No matter what the antitrust laws say, at some point Amazon’s just going to seem too scary, and we’re not even going to know why. These black box algorithms are doing stuff that even people at Amazon can’t understand at the end of the day. It takes on a life of its own, and we don’t know what direction it’s going to lead us in.
Kirkpatrick: There is something fundamentally disturbing about the scale of both of these entities that scares me and is intrinsically wrong. It is societally wrong, and it is ultimately societally unsustainable unless we want to move to a different system of government which is like corporatocracy. We cannot really cede the management of societal systems to large Internet-centric private companies, yet both of these companies operate as if that’s the direction we’re heading as a global society.
The kind of regulation that Zuckerberg fears, and which I think you and I would both agree is actually likely, will slow the company’s growth and will increase the company’s costs, and will depress the company’s stock price. I am continually amazed that investors don’t seem to factor that into their investment in Facebook. And the reason they don’t is that the profits keep growing so phenomenally, and the per revenue dollar profitability of Facebook is so vast—vastly greater than Amazon, by the way. I mean it’s probably 15 or 20 times more profitable per dollar of revenue than Amazon. Facebook for most of its history has been literally the most profitable large public company in human history in terms of its net margins.
Dumaine: I think the reason investors are still bullish on Facebook has more to do with the antitrust case against Microsoft in the 1990s and early 2000s. It was 10 years of a lot of noise and a lot of legal fees and nothing really changed at the end. Often the antitrust regulators are behind the curve when it comes to technology companies. Tech moves so fast, the regulators end up fighting the last war, and maybe that’s why investors are betting on Facebook’s future and maybe Zuckerberg too.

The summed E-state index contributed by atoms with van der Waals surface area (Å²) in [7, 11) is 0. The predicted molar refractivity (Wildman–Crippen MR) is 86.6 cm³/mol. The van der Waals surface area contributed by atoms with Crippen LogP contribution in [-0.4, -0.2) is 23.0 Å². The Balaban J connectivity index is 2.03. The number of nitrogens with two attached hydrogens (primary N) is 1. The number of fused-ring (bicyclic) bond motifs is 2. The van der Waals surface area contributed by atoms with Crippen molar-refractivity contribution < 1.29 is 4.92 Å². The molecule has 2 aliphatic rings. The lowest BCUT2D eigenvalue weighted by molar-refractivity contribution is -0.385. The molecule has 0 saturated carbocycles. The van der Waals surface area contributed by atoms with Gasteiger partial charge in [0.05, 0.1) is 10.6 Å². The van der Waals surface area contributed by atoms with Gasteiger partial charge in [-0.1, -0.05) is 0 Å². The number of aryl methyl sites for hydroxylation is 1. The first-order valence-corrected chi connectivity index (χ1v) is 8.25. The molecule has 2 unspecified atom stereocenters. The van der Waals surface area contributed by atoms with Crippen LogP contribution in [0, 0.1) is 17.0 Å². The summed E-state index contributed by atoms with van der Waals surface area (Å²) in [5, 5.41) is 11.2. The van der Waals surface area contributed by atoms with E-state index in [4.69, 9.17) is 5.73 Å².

Kirkpatrick: Another advantage Amazon has is that Bezos is an older person than Zuckerberg with more managerial experience. Amazon is a longer-standing company than Facebook, and it’s been public for a lot longer, and he has seen the behavior of his investors and understood them, whereas Zuckerberg only went public in 2012, and he is still a very immature leader. He’s only 36 years old, and Bezos is 56. Zuckerberg does not really care what other people think, so that is a big difference. It seems like one of the most salient qualities about Bezos inside the company is that he listens. I think we’re seeing it proven how much Zuckerberg does not listen.
Dumaine: What Facebook needs is a little more maturity.
Kirkpatrick: Maybe Bezos should run Facebook.
Dumaine: Great idea—in theory.